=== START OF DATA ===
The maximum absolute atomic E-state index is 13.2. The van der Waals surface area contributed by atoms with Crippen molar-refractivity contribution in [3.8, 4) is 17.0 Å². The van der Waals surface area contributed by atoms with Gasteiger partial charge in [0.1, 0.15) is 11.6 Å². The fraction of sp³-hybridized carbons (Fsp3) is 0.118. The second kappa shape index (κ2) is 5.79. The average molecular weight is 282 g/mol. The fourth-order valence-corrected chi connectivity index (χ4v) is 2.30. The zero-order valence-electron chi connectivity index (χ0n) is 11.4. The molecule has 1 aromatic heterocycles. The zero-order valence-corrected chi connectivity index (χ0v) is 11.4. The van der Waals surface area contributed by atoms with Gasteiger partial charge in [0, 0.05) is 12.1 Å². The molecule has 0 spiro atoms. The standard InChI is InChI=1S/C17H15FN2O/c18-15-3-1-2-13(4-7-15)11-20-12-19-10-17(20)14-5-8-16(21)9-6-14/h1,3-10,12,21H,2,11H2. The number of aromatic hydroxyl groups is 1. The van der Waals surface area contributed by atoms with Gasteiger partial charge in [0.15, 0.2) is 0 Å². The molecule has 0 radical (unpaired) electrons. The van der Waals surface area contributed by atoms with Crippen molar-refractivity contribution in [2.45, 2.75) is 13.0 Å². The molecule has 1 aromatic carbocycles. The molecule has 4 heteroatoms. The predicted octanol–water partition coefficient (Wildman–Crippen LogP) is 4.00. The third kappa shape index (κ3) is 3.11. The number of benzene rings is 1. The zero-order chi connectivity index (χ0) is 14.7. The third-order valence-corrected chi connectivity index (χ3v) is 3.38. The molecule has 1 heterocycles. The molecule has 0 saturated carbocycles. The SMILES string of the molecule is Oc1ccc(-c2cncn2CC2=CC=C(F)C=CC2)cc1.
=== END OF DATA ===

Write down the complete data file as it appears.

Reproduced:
The maximum absolute atomic E-state index is 13.2. The van der Waals surface area contributed by atoms with Crippen molar-refractivity contribution in [3.8, 4) is 17.0 Å². The van der Waals surface area contributed by atoms with Gasteiger partial charge in [0.1, 0.15) is 11.6 Å². The fraction of sp³-hybridized carbons (Fsp3) is 0.118. The second kappa shape index (κ2) is 5.79. The average molecular weight is 282 g/mol. The fourth-order valence-corrected chi connectivity index (χ4v) is 2.30. The zero-order valence-electron chi connectivity index (χ0n) is 11.4. The molecule has 1 aromatic heterocycles. The zero-order valence-corrected chi connectivity index (χ0v) is 11.4. The van der Waals surface area contributed by atoms with Gasteiger partial charge in [0, 0.05) is 12.1 Å². The molecule has 0 spiro atoms. The standard InChI is InChI=1S/C17H15FN2O/c18-15-3-1-2-13(4-7-15)11-20-12-19-10-17(20)14-5-8-16(21)9-6-14/h1,3-10,12,21H,2,11H2. The number of aromatic hydroxyl groups is 1. The van der Waals surface area contributed by atoms with Gasteiger partial charge in [0.15, 0.2) is 0 Å². The molecule has 0 radical (unpaired) electrons. The van der Waals surface area contributed by atoms with Crippen molar-refractivity contribution in [2.45, 2.75) is 13.0 Å². The molecule has 1 aromatic carbocycles. The molecule has 4 heteroatoms. The predicted octanol–water partition coefficient (Wildman–Crippen LogP) is 4.00. The third kappa shape index (κ3) is 3.11. The number of benzene rings is 1. The zero-order chi connectivity index (χ0) is 14.7. The third-order valence-corrected chi connectivity index (χ3v) is 3.38. The molecule has 1 heterocycles. The molecule has 0 saturated carbocycles. The SMILES string of the molecule is Oc1ccc(-c2cncn2CC2=CC=C(F)C=CC2)cc1.